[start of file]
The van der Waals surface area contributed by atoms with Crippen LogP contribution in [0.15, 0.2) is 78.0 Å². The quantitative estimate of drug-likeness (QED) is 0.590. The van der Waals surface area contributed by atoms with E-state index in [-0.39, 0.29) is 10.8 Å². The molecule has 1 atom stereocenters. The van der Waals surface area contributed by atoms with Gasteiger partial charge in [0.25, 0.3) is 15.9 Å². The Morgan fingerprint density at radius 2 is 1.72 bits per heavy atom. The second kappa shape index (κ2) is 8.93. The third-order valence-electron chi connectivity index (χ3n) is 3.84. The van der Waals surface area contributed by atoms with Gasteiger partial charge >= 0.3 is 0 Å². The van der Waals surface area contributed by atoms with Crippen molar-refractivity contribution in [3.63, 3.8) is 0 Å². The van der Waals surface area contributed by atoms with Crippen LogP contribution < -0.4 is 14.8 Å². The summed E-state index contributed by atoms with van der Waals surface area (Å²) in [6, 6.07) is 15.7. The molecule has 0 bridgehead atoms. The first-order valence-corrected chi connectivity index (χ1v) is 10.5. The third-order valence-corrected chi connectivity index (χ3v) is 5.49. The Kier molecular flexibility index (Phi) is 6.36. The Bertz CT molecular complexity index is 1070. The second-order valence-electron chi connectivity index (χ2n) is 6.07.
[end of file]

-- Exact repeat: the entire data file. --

The van der Waals surface area contributed by atoms with Crippen LogP contribution in [0.15, 0.2) is 78.0 Å². The quantitative estimate of drug-likeness (QED) is 0.590. The van der Waals surface area contributed by atoms with E-state index in [-0.39, 0.29) is 10.8 Å². The molecule has 1 atom stereocenters. The van der Waals surface area contributed by atoms with Gasteiger partial charge in [0.25, 0.3) is 15.9 Å². The Morgan fingerprint density at radius 2 is 1.72 bits per heavy atom. The second kappa shape index (κ2) is 8.93. The third-order valence-electron chi connectivity index (χ3n) is 3.84. The van der Waals surface area contributed by atoms with Gasteiger partial charge >= 0.3 is 0 Å². The van der Waals surface area contributed by atoms with Crippen molar-refractivity contribution in [3.63, 3.8) is 0 Å². The van der Waals surface area contributed by atoms with Crippen LogP contribution < -0.4 is 14.8 Å². The summed E-state index contributed by atoms with van der Waals surface area (Å²) in [6, 6.07) is 15.7. The molecule has 0 bridgehead atoms. The first-order valence-corrected chi connectivity index (χ1v) is 10.5. The third-order valence-corrected chi connectivity index (χ3v) is 5.49. The Kier molecular flexibility index (Phi) is 6.36. The Bertz CT molecular complexity index is 1070. The second-order valence-electron chi connectivity index (χ2n) is 6.07.